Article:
(Choir sings “Coventry Carol”)

Mollie Raley-Hall, Wesley United Methodist Church: “We’re just grateful to have the chance to come here in this very historic and nearly hallowed grounds, really, in terms of the origins of the church. It’s just a real privilege.”

James Wilson, Associate Professor of Music, Wesley College: “Sometimes I think about how worshippers were singing those same carols here--same notes, same words--200 years ago, and that’s special.”

(Choir sings, “Hark! The Herald Angels Sing”)

Kia Smith: “And it came to pass in those days that there went out a decree from Caesar Augustus that all the world should be taxed and all went to be taxed, every one, to his own city. And Joseph also went up from Galilee, out of the city of Nazareth, into Judea, onto the city of David, which is now called Bethlehem, because he was of the house and lineage of David, to be taxed with Mary, his espoused wife, being great with child. And so it was that while they were there the days were accomplished that she should be delivered. And she brought forth her firstborn son and wrapped him in swaddling clothes and laid him in a manger because there was no room for them in the inn.”

(Choir sings, “O Little Town of Bethlehem”)

Mollie Raley-Hall, Wesley United Methodist Church: “You just feel the Spirit lift us up. We were up in there in the balcony, and to have everybody’s voice come from down here and lift up…. Well, you get, I’m getting goose pimples talking about it right now. That’s when you really feel this is community. The Spirit is here.”

(Continued singing of “O Little Town of Bethlehem”)

The Rev. Vicki Gordy-Stith: “In the beginning was the Word and the Word was with God, and the Word was God. The word was with God in the beginning. Everything came into being through the Word. And without the Word nothing came into being. What came into being through the Word was life and the life was the light for all people. The light shines in the darkness and the darkness does not extinguish it. The word of the Lord.”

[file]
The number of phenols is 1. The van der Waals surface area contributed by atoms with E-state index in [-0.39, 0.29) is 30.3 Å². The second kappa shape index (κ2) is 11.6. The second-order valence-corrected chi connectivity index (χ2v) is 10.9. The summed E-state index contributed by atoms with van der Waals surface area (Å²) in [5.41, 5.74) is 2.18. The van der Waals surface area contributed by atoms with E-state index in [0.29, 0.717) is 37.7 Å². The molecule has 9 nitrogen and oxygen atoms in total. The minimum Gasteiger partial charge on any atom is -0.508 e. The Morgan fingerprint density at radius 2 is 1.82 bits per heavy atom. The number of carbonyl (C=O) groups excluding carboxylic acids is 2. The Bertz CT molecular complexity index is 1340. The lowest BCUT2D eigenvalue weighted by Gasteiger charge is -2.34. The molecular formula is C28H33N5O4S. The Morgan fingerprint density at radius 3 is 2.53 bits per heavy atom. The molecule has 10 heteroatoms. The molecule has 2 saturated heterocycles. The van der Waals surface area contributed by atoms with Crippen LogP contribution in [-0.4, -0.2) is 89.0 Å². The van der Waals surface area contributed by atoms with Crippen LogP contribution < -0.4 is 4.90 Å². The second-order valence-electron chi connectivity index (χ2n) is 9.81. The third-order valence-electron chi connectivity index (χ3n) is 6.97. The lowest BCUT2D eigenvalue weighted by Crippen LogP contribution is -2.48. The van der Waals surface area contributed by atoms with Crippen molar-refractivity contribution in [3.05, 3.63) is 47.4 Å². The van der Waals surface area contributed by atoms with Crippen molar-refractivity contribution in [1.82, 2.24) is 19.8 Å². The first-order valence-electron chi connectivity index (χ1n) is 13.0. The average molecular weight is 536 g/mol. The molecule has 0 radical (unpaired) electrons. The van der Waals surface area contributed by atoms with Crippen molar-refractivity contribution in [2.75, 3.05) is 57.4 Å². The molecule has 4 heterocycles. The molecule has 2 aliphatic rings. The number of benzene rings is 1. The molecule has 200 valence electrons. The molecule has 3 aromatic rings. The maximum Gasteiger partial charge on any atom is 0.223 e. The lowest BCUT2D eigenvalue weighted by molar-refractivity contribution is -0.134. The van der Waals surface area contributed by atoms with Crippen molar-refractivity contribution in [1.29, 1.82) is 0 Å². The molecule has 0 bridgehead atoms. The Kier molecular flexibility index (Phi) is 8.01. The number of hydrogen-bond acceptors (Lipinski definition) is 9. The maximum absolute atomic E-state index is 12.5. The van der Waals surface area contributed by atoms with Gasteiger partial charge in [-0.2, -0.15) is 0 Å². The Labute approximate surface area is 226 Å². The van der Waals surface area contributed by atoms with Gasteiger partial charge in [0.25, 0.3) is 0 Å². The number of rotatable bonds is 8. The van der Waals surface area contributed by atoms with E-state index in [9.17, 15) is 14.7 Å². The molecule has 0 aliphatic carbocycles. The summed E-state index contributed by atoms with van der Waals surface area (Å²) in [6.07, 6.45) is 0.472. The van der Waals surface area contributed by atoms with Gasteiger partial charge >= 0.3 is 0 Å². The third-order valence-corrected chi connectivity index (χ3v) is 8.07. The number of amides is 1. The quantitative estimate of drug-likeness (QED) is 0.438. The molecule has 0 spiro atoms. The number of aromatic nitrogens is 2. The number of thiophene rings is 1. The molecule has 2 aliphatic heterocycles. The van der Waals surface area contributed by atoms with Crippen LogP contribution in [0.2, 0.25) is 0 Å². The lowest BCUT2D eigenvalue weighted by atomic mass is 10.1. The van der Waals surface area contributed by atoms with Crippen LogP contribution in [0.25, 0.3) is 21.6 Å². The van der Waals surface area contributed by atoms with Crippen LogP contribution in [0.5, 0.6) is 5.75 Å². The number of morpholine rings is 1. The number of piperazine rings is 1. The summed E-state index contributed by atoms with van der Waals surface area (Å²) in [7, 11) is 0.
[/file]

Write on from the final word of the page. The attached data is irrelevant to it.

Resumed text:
(All sing “O Come All Ye Faithful”)

James Wilson, Associate Professor of Music, Wesley College: “Everybody can have their own unique experience and memories and feelings about the music they hear. And everybody comes away feeling like the music touched them in a certain way.”

(All sing “Silent Night”)

Steve Hall, Wesley United Methodist Church: “The history of the whole place is just wonderful. It’s just phenomenal to be able to worship together this way.”

(Continued singing of “Silent Night”)

Russ McCabe, President, Commission on Archives and History, Peninsula-Delaware Conference: “Music has been a part of our worship for centuries, literally. I think of my grandmother who used to say that the most beautiful instrument is the human voice raised in song. Well, we heard those beautiful instruments here this evening. There was something special about it. You could hear a pin drop, literally, in this place. I don’t think there’s anyone that didn’t appreciate tonight the beauty of coming together in worship and song.”


Learn more about Barratt's Chapel. See other features about the history of The United Methodist Church.

This video was produced by United Methodist Communications in Nashville, TN.
Media contact is Fran Walsh, 615-742-5458.

This video was first posted on December 13, 2016.

United Methodist Communications is an agency of The United Methodist Church